The title of this photograph and article does not represent the danger to the pelican in flying too close to the sun, but represents the challenges a novice photographer faces when photographing into the sun. To create dynamic images it is often necessary to photograph in difficult light. Following the tips below for photographing into the sun will hopefully bring you more success in similar situations.
The challenges posed by this image are:
If you are in the habit of shooting with your DSLR set to the auto mode there is a high probability that today’s cameras will get the exposure correct. However if you leave the choice of shutter speed up to the camera you may find that the camera chooses a shutter speed which is too slow to stop the movement of a bird in flight. Leaving the white balance set to auto (AWB) may also result in the colors of the sky being subdued and not as brilliant as you envisioned.
The camera I used was a Canon 5DmkIII with a 400mm/f5.6 lens mounted on a tripod with a gimbaled head. To create this image I set the camera mode to shutter priority, ISO to auto (I’ll explain in a moment), white balance was set to Daylight and the picture style was set to Landscape.
By setting the camera to shutter priority I was able to select a shutter speed of 1/1000 sec. to freeze the action. In this mode the camera will set the aperture automatically for you.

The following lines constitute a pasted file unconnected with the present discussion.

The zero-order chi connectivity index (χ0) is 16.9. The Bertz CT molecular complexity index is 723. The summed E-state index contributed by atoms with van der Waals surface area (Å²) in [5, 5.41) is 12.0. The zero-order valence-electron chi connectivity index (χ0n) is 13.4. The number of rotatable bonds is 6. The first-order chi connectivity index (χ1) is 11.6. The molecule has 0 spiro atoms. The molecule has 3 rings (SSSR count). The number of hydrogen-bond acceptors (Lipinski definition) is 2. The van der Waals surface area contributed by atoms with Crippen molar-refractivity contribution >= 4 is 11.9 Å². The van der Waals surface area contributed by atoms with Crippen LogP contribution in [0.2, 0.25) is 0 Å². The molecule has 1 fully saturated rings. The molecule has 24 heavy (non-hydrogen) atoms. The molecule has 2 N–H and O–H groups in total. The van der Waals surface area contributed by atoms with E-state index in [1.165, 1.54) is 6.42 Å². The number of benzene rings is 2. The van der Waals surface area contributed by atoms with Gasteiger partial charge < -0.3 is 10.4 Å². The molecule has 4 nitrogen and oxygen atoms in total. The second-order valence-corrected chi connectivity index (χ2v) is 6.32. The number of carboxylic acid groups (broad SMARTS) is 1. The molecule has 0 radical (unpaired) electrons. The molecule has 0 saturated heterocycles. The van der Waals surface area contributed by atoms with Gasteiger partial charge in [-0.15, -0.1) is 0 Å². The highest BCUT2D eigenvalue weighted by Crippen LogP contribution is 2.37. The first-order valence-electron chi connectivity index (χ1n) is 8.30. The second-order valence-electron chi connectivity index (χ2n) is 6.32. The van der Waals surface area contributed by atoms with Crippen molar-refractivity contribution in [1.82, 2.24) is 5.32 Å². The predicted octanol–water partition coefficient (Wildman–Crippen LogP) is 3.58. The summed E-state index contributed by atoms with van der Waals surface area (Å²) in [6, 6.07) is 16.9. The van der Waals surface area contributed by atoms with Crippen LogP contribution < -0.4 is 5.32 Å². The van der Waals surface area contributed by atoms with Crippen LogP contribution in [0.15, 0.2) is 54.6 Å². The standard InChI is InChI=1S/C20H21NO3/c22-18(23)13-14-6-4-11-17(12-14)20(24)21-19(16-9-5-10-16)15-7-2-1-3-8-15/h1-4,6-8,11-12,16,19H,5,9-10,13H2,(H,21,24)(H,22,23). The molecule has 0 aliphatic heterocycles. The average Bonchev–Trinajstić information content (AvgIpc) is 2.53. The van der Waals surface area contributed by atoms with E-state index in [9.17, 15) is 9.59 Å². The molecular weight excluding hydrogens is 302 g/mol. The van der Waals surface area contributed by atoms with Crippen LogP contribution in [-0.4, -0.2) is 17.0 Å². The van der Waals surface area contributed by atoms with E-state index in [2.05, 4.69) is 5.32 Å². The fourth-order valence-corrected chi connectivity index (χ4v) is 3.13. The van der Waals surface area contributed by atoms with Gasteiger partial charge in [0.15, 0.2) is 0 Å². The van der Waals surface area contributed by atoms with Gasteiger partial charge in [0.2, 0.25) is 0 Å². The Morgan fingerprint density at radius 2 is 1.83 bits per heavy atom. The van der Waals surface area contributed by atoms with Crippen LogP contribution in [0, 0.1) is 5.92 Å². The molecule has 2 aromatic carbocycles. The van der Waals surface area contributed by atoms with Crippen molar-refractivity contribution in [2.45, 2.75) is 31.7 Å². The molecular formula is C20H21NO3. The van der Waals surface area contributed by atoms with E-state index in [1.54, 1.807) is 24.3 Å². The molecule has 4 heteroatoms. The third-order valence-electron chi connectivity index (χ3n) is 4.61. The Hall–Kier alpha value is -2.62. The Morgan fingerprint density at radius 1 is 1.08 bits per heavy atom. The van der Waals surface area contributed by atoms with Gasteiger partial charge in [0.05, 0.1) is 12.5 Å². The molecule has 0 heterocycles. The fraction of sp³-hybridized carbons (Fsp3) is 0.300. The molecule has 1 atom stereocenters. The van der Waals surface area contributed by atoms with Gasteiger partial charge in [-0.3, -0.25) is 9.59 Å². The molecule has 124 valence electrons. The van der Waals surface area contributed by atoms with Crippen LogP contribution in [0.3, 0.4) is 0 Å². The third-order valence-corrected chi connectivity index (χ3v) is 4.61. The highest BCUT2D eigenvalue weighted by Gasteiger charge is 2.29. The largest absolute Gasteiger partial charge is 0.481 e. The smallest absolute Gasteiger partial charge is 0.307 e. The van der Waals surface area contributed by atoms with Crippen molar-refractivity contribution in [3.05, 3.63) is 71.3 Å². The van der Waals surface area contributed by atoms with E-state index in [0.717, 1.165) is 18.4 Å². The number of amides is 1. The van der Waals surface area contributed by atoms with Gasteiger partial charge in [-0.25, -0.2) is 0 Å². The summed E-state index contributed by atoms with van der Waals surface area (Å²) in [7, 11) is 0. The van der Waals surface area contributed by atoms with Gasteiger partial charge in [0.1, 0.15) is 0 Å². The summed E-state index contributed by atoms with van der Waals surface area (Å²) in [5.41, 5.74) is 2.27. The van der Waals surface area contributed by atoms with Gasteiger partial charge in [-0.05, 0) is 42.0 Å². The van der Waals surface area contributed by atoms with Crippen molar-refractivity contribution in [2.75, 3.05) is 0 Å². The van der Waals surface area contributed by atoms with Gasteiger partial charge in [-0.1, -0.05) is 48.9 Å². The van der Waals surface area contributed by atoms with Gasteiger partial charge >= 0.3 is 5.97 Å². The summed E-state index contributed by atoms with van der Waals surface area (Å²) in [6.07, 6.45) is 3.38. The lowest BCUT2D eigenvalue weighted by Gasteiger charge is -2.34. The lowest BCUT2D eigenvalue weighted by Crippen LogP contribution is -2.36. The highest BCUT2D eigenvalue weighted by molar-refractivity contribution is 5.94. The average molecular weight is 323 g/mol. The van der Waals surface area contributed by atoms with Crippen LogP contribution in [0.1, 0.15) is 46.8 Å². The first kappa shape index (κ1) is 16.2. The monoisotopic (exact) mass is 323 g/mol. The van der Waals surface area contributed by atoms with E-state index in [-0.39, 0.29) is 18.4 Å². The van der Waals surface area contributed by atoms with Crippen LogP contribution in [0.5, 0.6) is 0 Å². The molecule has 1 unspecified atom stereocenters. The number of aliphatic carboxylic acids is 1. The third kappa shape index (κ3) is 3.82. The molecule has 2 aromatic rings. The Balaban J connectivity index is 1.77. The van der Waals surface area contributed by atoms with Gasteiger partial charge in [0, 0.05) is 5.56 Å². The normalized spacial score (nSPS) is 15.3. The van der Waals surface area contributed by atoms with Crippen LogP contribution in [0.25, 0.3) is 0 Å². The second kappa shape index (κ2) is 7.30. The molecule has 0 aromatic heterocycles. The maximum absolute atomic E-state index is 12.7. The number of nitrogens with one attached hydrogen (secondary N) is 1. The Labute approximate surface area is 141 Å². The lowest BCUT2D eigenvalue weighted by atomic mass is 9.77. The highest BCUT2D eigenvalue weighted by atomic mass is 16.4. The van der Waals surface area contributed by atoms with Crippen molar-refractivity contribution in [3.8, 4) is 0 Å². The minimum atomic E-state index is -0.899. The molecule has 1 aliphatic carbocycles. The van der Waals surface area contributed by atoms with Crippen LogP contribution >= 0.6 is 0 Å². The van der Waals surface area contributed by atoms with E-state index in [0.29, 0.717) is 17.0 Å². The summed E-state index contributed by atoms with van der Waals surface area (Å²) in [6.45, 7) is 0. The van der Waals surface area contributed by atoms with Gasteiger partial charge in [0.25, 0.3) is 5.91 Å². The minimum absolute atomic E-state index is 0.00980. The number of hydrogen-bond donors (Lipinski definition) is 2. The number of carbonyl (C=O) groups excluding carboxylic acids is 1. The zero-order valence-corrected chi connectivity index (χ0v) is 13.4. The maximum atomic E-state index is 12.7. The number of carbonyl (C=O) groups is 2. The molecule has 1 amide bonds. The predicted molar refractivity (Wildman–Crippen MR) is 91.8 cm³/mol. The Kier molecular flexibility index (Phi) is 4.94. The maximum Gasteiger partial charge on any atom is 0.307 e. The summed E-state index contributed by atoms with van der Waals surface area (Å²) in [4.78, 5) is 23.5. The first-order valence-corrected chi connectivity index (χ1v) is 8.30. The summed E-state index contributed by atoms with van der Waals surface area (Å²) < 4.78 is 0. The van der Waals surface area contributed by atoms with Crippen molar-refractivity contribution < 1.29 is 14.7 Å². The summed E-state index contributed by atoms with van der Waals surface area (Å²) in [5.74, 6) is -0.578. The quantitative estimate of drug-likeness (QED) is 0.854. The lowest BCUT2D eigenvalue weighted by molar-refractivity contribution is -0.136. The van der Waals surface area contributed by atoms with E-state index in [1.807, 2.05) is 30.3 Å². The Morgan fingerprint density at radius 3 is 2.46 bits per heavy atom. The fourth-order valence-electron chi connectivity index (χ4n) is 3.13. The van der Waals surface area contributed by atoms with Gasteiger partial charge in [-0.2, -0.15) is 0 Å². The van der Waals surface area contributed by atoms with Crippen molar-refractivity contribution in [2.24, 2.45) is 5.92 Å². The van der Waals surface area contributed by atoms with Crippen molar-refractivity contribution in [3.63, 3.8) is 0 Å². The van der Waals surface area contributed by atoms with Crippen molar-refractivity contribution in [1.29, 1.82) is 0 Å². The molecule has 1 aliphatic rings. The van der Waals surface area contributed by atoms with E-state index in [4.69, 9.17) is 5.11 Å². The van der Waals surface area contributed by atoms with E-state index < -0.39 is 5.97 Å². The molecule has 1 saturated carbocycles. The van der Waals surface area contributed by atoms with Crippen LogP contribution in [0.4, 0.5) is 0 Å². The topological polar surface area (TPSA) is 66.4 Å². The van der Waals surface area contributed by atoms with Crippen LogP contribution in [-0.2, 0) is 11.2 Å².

Because I was tracking birds in flight at sunset with rapidly changing lighting conditions I set the ISO to auto. In the auto ISO mode the camera was able to select the ISO based on my desired shutter speed. This is a technique I also use for action photos when I need maximum flexibility and need to keep my eye on the subject. ISO’s for this series of shots varied from 100 to 800 depending on whether the sun was in the image or not.
Setting the camera white balance to Daylight preserved the warm colors of the sunset and using the Landscape picture style made the colors more saturated and gave a little more contrast. If I had taken the photo in auto white balance with the picture style in the default Standard the image would have probably looked like this.
These corrections can be made in post processing with RAW files. However, for those of you who shoot JPEG or need to have a file to upload quickly it is always best to get the image color and exposure correct in the camera.
When composing images taken directly into the sun I find it helpful to place the sun behind an object such as a rock or tree. This reduces the relative brightness of the sun to the surrounding scene. In this image you will see that the sun is not only behind a rock, but also descending into a fog bank.